Copper cabling if far more pollutant to produce over fibre.

      But the biggest saving for Fibre is on the transmission of signals. Laser transmission through the fibre network can travel 10x the distance than conventional copper. Therefore the copper network has amplifiers everywhere, you have huge numbers of exchanges, most of which will close once copper turns off. Saving power from the transmission of the signals and also the upkeep of the exchanges. Many of which are in very remote locations making up the equivelent of a large garden shed in size.

      The marked saving on the transmission of signals will far surpass the small amounts of extra energy being used by the minority of people who do not currently have an internet connection.

      I dont have any material for you to read, but its all stuff ive learned. As a fibre network engineer.

    5. John says:

      Not the 1st time and it won’t be the last time that Phil throws a ridiculous statement out there with his opinion as evidence.

      I think someone needs to look up the power consumption of the UK PSTN network.

  2. slowday says:

    Bet your fun at parties Phil, and completely irrelevant . I can’t be bothered looking it up but didn’t BT Group buy 20 odd years of renewable energy a few years ago ?

    1. Paul M says:

      You’d have thought they’d have solar panels on their exchanges now.

    2. Mr G Walker says:

      As a former BT, and Post Office Engineer, I am saddened at the empty Telephone Exchange Buildings, which we all paid for before BT existed.
      A windfall to the get Rich People who own BT now. Grrr

    3. John says:

      “A windfall to the get Rich People who own BT now. Grrr”

      BT Group don’t even own their exchanges so they would have a hard job making a profit from selling them.

      They will simply make expenditure savings by not having to pay their current leases for the exchanges.

  3. Mark says:

    Will copper ever be completely phased surely not for decades? Especially Exchange only lines and FTTC done by subsidises? Digital down the copper is fine, but it’s still down copper wires in some areas for a long time to come.

    1. New_Londoner says:

      The headline of the article is a little misleading as the story is about the switch-off of the PSTN and not the withdrawal of services delivered over copper lines, including hybrid services such as FTTC.

    2. Douglas says:

      Copper lines will be turned off in time in total. Even though thats not the purpose of this topic.

      But the Fibre Network will replace the copper network, the estimated time is after an areas full fibre roll out is complete and live that it will be 5years and the copper lines will turn off.

      Thats still quite ambitious personally as that is litterally millions of installs to be carried out. And even at that the fibre network is not fully rolled out and its still looking like 10years away before it will be

  4. The Facts says:

    How will it work? Plug phone into FTTC router. Is the copper from the FTTC cabinet then disconnected? Will there be 50v from the cabinet?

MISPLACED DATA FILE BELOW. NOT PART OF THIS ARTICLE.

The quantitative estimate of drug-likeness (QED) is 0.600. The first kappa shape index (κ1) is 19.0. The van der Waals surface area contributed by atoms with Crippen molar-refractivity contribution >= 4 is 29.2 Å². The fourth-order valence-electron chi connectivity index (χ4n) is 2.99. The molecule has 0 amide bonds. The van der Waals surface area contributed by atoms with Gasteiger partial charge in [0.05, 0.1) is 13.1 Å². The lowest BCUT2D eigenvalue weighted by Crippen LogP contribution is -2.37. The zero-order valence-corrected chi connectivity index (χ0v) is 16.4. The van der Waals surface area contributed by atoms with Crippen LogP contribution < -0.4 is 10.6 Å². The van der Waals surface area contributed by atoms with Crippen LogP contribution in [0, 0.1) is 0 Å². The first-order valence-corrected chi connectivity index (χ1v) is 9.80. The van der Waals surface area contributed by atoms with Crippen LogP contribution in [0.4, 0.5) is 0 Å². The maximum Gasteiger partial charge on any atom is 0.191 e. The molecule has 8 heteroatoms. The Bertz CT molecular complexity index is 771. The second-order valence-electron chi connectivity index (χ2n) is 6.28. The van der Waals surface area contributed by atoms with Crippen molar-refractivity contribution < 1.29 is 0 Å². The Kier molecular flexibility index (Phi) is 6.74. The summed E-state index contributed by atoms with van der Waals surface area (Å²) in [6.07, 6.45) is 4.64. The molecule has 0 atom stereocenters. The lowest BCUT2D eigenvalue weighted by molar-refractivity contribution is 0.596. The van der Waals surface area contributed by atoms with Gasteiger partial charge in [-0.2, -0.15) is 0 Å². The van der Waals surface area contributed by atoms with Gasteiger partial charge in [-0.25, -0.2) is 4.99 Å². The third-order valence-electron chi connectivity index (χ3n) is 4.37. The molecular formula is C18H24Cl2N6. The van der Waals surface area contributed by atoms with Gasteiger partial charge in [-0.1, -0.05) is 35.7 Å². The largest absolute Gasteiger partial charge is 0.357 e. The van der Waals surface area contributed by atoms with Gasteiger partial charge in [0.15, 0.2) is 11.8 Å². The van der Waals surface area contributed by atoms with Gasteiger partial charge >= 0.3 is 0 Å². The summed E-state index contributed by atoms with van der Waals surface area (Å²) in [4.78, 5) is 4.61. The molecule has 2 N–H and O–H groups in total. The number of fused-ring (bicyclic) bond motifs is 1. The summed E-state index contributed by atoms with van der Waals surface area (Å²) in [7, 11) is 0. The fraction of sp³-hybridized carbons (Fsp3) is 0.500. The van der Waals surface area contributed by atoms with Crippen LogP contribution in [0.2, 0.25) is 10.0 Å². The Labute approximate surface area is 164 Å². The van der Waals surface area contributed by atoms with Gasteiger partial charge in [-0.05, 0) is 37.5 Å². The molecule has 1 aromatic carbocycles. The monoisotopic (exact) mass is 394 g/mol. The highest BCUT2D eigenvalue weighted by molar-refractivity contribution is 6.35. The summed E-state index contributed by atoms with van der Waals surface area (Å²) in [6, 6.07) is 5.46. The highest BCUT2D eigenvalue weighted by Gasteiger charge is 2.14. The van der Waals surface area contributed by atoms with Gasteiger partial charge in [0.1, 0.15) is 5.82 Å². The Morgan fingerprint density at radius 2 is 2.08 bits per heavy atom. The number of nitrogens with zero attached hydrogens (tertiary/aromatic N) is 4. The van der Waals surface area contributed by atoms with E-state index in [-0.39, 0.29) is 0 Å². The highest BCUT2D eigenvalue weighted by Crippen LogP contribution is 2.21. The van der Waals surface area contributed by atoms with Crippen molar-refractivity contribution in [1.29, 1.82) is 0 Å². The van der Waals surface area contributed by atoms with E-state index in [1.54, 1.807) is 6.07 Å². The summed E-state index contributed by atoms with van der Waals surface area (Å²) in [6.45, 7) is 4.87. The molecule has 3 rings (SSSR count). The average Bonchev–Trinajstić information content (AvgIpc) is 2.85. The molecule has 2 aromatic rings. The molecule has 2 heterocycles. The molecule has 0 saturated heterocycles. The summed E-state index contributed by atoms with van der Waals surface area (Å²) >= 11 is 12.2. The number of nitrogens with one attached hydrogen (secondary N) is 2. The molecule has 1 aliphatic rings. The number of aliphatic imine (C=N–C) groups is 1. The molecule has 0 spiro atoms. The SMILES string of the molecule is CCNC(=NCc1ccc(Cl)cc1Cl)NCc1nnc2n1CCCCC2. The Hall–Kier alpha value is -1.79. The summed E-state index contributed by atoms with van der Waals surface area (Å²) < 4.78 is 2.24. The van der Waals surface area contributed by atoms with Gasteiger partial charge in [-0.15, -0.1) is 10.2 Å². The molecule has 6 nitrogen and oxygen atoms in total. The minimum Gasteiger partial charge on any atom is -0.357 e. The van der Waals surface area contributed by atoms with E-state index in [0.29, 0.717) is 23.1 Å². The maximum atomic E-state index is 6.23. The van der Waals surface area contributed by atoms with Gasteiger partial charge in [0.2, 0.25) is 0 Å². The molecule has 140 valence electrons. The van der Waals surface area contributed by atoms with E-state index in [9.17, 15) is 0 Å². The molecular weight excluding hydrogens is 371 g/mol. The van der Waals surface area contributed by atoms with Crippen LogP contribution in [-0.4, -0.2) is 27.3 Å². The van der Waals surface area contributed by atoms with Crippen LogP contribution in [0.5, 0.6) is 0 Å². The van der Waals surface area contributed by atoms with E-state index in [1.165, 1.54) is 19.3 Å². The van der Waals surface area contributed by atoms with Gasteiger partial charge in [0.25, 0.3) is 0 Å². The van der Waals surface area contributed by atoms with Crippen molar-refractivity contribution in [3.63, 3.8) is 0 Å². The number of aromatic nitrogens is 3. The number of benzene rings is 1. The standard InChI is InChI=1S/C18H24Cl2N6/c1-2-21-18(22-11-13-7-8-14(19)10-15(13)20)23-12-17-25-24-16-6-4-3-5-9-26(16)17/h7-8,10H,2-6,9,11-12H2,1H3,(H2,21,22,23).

1. Meadmodj says:

      All new FTTC installs will be Broadband only. OR may leave the E side connected but its not needed going forward. If it is then 50v at the exchange may mean there is a voltage still at the NTE.

      BT/Sky will provide people with new Routers if required to migrate because of PSTN transfer at a particular exchange. Some old routers could be enabled by firmware but unlikely. BT in particular want the user to break away from legacy wiring in case it causes issues and adopt their DECT Handset/Corded Extender concept.

      OR will be hoping that within the stop sell window most people will have moved to a new Broadband contract with their ISP and hence moved to VoIP if required.

      Those requiring voice re-injection to their existing telephone wiring will need to ensure they isolate extension wiring from the NTE.

    2. TB says:

      Wouldnt worry too much about where the 50v is coming from. On the current VOIP enabled routers with telephone (ATA) connections you just plug your landline phone into the router, the router provides the power (50V). If you have no dial tone from the exchange the voltage on your physical phone line is close to zero. If you move over to a VOIP phone as well everything is digital/mains powered (no need for the 50v)

  5. Mark says:

    I was stating that VOIP and the router required to run it is fine, but in some areas especially EO lines, my area the FTTC is just put across the from the exchange then hundreds of EO lines in placed in the cabinet, so 5heres about 10 metres of fibre to the cabinet, then its copper some runs several kilometers of copper, that the bit I can’t see being replaced for years if at all. According to some experts on here subscribers to these cabinets won’t be upgraded.

    1. Meadmodj says:

      Yes FTTC will quite easily support VoIP and some may be on it until 2028/29.

      However there are rays of hope that may stimulate FTTP. One is that any resildual ADSL will need to be addressed. A second is that at some point the USO standard will be revised and any slower FTTC lines will have a subsidy incentive for OR to invest. In addition OR also want to consolidate fibre to centralised centres.

      Unless an Altnet turns up in the meantime.

    2. NE555 says:

      > Unless an Altnet turns up in the meantime

      If an Altnet turns up, that gives Openreach a very strong financial incentive to install FTTP as well, to stem the number of lost customers.

    3. Adam says:

      The fibre probably goes a lot further as it is unlikely it goes to the local exchange, Openreach have a smaller number of large exchanges that have the headend for FTTC/P.
      BT are already doing VoIP over FTTC, I think they said the trigger is if your line is 20Mbits/s or above they provide it via SoGEA and use digital voice.
      FTTP cable routing may be different to copper so having an exchange only line doesn’t mean you’d be excluded.

  6. Ian Dobson says:

    It says something about the IT support of these businesses if they aren’t aware what is happening. Up until 2019 we were already on premises based VoIP and have now moved to Cloud based VoIP. This last year it’s been a real bonus with working from home, all I needed to do was take my office desk phone home, plug it into my home network and bingo, office number at home with free internal calls. I also have a mobile app that works as my office extension, no one even knows I’m at home unless I say.

  7. R Walker says:

    We are an SME on a fairly well populated Ind estate and can’t get FTTP only poor ASDL. How are we supposed to replace 8 channels of ISDN? If the only way is leased line then bye bye any savings on the VOIP